Severe Depression: 'Hidden' Health Issue Battled by Late Actor/Comedian Robin Williams

First Posted: Aug 12, 2014 12:14 PM EDT

Dealing with a bad day? Many of us who've experienced the heartache of a break-up, lost job or the passing of a loved one know exactly what it's like to feel that sinking in our stomach that accompanies unpleasant news. We might even use the word "depressed" to describe our mood. Yet depression is characterized by so much more: it's a chronic illness. 

Statistics show that an estimated one in 10 U.S. adults regularly battle with some form of depression. The most common types are major depression, also known as clinical depression, and chronic depression, or dysthymia. However, there are other types with more unique signs and symptoms--all which require specialized treatment and recovery plans.

Many types of depression interfere with an individual's ability to physically function, along with emotional and cognitive issues. For instance, a patient dealing with a major depressive disorder may simply be unable to get out of bed for work; the thought of getting on the subway is too exhausting, provokes anxiety and unmanageable responsibility.

Unlike temporary bouts of sadness or unrest, major depressive disorder or chronic depression doesn't go away over the span of a day, week or even a month. It's likely to last much longer at up to two years or more.

Clinically diagnosing depression also remains quite complicated. The American Psychiatric Association states that five or more of the following symptoms must be present for a continuous period of two weeks or more to meet these guidelines: a sad mood, loss of interest in previously pleasurable activities, fluctuation in weight, psychomotor agitation or retardation, fatigue, inappropriate guilt, difficulty with concentration, as well as repeated thoughts of death. However, health officials have found that some types may not fit into certain categories so easily.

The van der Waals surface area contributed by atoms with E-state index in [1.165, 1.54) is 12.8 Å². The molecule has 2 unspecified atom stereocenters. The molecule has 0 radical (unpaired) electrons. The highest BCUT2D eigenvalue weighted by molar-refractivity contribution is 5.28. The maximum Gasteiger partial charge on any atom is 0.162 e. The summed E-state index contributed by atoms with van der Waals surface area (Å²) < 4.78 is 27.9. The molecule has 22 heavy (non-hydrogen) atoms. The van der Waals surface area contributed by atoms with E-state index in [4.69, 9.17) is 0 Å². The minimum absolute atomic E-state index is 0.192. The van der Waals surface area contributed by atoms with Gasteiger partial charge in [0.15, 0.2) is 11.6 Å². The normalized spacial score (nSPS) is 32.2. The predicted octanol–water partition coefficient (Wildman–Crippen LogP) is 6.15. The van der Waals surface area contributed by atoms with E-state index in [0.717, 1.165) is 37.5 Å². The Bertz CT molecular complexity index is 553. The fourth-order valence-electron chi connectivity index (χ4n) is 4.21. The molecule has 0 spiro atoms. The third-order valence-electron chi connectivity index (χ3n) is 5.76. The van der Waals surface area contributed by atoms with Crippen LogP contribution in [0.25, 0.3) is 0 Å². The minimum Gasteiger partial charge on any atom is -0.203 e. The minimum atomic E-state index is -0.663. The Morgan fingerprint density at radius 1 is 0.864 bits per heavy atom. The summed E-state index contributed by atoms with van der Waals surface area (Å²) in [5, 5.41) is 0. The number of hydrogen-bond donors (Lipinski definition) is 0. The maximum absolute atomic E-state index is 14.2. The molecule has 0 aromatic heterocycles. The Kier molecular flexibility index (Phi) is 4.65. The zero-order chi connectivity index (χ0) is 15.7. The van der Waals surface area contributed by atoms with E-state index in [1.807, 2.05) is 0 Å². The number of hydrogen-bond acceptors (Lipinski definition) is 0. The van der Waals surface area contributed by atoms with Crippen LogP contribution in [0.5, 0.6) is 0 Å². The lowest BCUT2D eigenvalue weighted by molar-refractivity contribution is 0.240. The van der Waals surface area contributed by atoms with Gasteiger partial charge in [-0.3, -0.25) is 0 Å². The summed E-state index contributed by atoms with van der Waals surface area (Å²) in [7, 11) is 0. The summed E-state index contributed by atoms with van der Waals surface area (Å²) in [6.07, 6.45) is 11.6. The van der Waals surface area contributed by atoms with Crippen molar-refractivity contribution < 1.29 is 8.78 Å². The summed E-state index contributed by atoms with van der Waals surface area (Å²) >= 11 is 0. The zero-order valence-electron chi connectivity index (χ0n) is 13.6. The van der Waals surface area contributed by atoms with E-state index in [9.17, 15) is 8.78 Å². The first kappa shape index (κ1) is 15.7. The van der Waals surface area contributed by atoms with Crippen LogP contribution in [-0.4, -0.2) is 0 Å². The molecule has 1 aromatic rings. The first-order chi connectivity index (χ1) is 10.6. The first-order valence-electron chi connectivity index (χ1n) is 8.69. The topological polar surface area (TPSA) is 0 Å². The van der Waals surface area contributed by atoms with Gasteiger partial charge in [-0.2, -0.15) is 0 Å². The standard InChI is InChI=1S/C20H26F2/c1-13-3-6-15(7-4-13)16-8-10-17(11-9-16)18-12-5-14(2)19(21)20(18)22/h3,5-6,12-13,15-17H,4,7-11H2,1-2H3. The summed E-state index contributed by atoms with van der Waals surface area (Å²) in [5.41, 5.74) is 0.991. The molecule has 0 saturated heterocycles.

Many who deal with depression are also at an increased risk of suicide. The beloved actor and comedian Robin Williams who suffered from severe depression allegedly committed suicide Monday due to asphyxiation. Though he had spent time in rehab as of July, police found Williams unconscious in his home around noon in Tiburon, California, near San Francisco.

Findings show that depression carries a high risk of suicide. Statistics from 2009 found that suicide was the 10th leading cause of death in the United States, with more than 37,000 suicides. One million people also attempted suicide that year, according to the Centers for Disease Control and Prevention (CDC).

Those diagnosed with depression can receive individualized psychotherapy, which involves a structured conversation with a trained counselor, psychiatrist or psychologist. Antidepressants may also be included to treat mild to moderate forms of depression.

More severe types may involve the above regimen along with hospital stay or potentially electroconvulsive therapy (ECT) that is sometimes used as an option in cases of unresolved depression.

If you or a loved one is suffering from possible symptoms or signs of this potentially deadly health problem, don't wait. Get help now.

Depression and Bipolar Support Alliance
Psych Central Helpline
National Suicide Prevention Lifeline

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